CCT245737 boosts the effectiveness of chemotherapy

Posted: 23 July 2015 | Victoria White

CCT245737, a new drug that blocks cancer’s escape route from chemotherapy, could be used to treat deadly lung and pancreatic cancers…

CCT245737, a new drug that blocks cancer’s escape route from chemotherapy, could be used to treat deadly lung and pancreatic cancers.

Scientists have shown in human cancer cells and in mice that the drug, discovered at The Institute of Cancer Research, London, boosts the effectiveness of conventional chemotherapy.

CCT245737 is scheduled to begin first-in-human clinical trials in patients with lung and pancreatic cancers.

The research shows the effectiveness of a new class of drugs called CHK1 inhibitors that can be delivered orally to patients.

Most chemotherapies work by damaging the DNA of rapidly dividing cells. But in response, cancer cells activate a molecule called CHK1 which delays cell division and gives cancer cells time to repair their damaged DNA. Scientists hoped that blocking CHK1 could stop cancer cells from repairing DNA damage and prevent them from becoming resistant to the cell-killing effects of chemotherapy.

Researchers developed techniques to assess the method of action of CCT245737 in human cancer cell lines, and demonstrated that it potently blocked the molecule CHK1.

CCT245737 could be used without chemotherapy to treat lymphoma

They also assessed CCT245737 in combination with chemotherapy in mice with tumours grown from human cancer cell lines, and found it achieved much greater anti-cancer activity than chemotherapy alone. Importantly, the mice did not experience any additional toxicity of the combined drugs.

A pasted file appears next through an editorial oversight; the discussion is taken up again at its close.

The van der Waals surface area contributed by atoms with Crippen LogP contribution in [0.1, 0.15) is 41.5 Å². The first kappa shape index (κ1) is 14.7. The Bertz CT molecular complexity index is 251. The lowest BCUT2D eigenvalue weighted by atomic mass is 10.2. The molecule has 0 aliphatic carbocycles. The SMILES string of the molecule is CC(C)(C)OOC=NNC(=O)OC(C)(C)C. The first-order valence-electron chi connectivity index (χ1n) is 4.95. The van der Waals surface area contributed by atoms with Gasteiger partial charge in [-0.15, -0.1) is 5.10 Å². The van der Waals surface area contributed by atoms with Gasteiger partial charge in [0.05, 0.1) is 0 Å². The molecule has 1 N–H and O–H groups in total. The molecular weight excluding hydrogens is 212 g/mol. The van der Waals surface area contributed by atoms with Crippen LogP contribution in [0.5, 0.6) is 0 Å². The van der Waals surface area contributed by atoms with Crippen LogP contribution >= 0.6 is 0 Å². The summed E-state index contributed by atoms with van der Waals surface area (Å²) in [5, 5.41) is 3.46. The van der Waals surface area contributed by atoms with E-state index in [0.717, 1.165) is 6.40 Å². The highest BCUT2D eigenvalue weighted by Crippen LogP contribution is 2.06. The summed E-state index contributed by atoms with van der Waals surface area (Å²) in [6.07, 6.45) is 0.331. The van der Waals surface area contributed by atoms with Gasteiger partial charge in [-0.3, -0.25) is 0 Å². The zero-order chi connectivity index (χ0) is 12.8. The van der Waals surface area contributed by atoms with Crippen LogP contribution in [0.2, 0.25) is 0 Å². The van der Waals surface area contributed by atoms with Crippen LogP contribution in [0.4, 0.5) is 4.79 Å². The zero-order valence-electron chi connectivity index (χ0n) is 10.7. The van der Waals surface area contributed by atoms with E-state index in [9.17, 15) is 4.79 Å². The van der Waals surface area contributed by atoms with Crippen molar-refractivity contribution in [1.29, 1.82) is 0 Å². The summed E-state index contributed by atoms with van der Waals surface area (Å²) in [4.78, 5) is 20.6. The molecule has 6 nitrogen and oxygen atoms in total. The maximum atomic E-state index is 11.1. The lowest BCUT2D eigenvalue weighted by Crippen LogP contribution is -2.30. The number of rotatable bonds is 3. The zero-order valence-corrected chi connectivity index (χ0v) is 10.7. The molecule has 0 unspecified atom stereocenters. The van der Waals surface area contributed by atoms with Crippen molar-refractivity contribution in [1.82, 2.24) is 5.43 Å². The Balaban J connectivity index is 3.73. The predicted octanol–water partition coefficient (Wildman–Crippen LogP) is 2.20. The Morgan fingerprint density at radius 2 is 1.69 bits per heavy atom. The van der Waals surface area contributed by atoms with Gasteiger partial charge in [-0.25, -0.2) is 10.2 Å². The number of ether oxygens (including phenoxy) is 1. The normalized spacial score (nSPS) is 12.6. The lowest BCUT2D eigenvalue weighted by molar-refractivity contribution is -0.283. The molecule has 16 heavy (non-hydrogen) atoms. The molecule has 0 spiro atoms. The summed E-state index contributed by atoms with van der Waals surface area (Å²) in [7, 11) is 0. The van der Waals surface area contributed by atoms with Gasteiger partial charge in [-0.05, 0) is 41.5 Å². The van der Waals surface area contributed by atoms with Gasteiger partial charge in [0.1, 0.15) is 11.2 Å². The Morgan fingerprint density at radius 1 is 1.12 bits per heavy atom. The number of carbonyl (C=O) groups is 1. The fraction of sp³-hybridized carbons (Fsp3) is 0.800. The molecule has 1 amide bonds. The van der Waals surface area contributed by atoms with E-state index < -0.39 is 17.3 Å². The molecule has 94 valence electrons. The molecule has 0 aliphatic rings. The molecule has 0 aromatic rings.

Researchers also found that the CHK1 inhibitor could be used alone, without additional chemotherapy, to treat a type of blood cancer called lymphoma because this cancer type sustains heavy DNA damage during its formation.

It is possible that CHK1 inhibitors such as CCT245737 could be used on their own to treat other types of cancer with similar levels of DNA damage.

Professor Ian Collins, Professor of Medicinal Chemistry at The Institute of Cancer Research, London, said,

“We’re excited that our new CHK1 inhibitor, which was discovered at the ICR in collaboration with Cancer Research UK and Sareum, is progressing towards first-in-human clinical trials. 

 “By using CHK1 inhibitors with chemotherapy, we block one of cancer’s escape routes and prevent tumours from evading the effects of treatment. We hope that clinical trials of our new drug will show it to be an effective chemotherapy booster in lung and pancreatic cancers, which readily become resistant to current treatments.”

The new study is published in the journal Oncotarget.